Calendar An icon of a desk calendar. Cancel An icon of a circle with a diagonal line across. Caret An icon of a block arrow pointing to the right. Email An icon of a paper envelope. Facebook An icon of the Facebook "f" mark. Google An icon of the Google "G" mark. Linked In An icon of the Linked In "in" mark. Logout An icon representing logout. Profile An icon that resembles human head and shoulders. Telephone An icon of a traditional telephone receiver. Tick An icon of a tick mark. Is Public An icon of a human eye and eyelashes. Is Not Public An icon of a human eye and eyelashes with a diagonal line through it. Pause Icon A two-lined pause icon for stopping interactions. Quote Mark A opening quote mark. Quote Mark A closing quote mark. Arrow An icon of an arrow. Folder An icon of a paper folder. Breaking An icon of an exclamation mark on a circular background. Camera An icon of a digital camera. Caret An icon of a caret arrow. Clock An icon of a clock face. Close An icon of the an X shape. Close Icon An icon used to represent where to interact to collapse or dismiss a component Comment An icon of a speech bubble. Comments An icon of a speech bubble, denoting user comments. Ellipsis An icon of 3 horizontal dots. Envelope An icon of a paper envelope. Facebook An icon of a facebook f logo. Camera An icon of a digital camera. Home An icon of a house. Instagram An icon of the Instagram logo. LinkedIn An icon of the LinkedIn logo. Magnifying Glass An icon of a magnifying glass. Search Icon A magnifying glass icon that is used to represent the function of searching. Menu An icon of 3 horizontal lines. Hamburger Menu Icon An icon used to represent a collapsed menu. Next An icon of an arrow pointing to the right. Notice An explanation mark centred inside a circle. Previous An icon of an arrow pointing to the left. Rating An icon of a star. Tag An icon of a tag. Twitter An icon of the Twitter logo. Video Camera An icon of a video camera shape. Speech Bubble Icon A icon displaying a speech bubble WhatsApp An icon of the WhatsApp logo. Information An icon of an information logo. Plus A mathematical 'plus' symbol. Duration An icon indicating Time. Success Tick An icon of a green tick. Success Tick Timeout An icon of a greyed out success tick. Loading Spinner An icon of a loading spinner.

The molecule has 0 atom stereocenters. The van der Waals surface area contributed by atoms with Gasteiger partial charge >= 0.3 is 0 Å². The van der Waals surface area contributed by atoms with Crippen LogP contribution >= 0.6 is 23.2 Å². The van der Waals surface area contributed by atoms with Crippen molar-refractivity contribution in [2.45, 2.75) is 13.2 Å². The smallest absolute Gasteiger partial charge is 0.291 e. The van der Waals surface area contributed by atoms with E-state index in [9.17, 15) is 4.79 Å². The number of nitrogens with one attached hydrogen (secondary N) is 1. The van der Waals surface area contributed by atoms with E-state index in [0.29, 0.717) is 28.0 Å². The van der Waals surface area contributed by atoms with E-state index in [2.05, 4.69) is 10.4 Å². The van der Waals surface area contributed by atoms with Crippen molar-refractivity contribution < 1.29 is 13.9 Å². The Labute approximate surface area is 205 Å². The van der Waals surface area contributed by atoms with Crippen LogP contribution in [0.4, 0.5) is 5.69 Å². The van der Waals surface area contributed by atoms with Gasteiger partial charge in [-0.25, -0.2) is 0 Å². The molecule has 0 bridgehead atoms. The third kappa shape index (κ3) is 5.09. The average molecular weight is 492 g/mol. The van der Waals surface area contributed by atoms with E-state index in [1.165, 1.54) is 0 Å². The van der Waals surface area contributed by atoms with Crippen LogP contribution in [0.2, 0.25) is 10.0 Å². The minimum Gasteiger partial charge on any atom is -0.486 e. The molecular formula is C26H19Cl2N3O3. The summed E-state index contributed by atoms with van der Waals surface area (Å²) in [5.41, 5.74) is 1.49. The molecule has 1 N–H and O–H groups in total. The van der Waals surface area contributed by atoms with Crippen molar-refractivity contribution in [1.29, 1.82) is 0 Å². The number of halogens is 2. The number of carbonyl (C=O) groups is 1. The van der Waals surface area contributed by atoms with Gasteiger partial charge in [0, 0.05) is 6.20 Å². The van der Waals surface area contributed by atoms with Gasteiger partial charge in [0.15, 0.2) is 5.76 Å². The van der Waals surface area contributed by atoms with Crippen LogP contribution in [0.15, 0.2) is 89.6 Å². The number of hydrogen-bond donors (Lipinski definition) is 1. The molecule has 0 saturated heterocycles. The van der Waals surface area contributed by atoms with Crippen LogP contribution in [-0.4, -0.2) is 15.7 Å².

The Honest Truth: The bizarre world of hacking, Bitcoin and the war started by Tom Cruise

© SYSTEMTom Cruise in Minority Report
Tom Cruise in Minority Report

Cybercriminals find new and innovative ways to steal everything from personal information to bank account details. But just how did the internet become a home for hackers?

Here, author and journalist Geoff White tells Alice Hinds the Honest Truth about the history of hacking:


How much do cybercriminals steal each year?

Cybercrime now accounts for more than half of all criminal offences in the UK, and Get Safe Online, a UK Government-backed advice service, says cyber fraud costs businesses more than £1billion every year.

Why is the collapse of the USSR linked to a rise in cybercrime?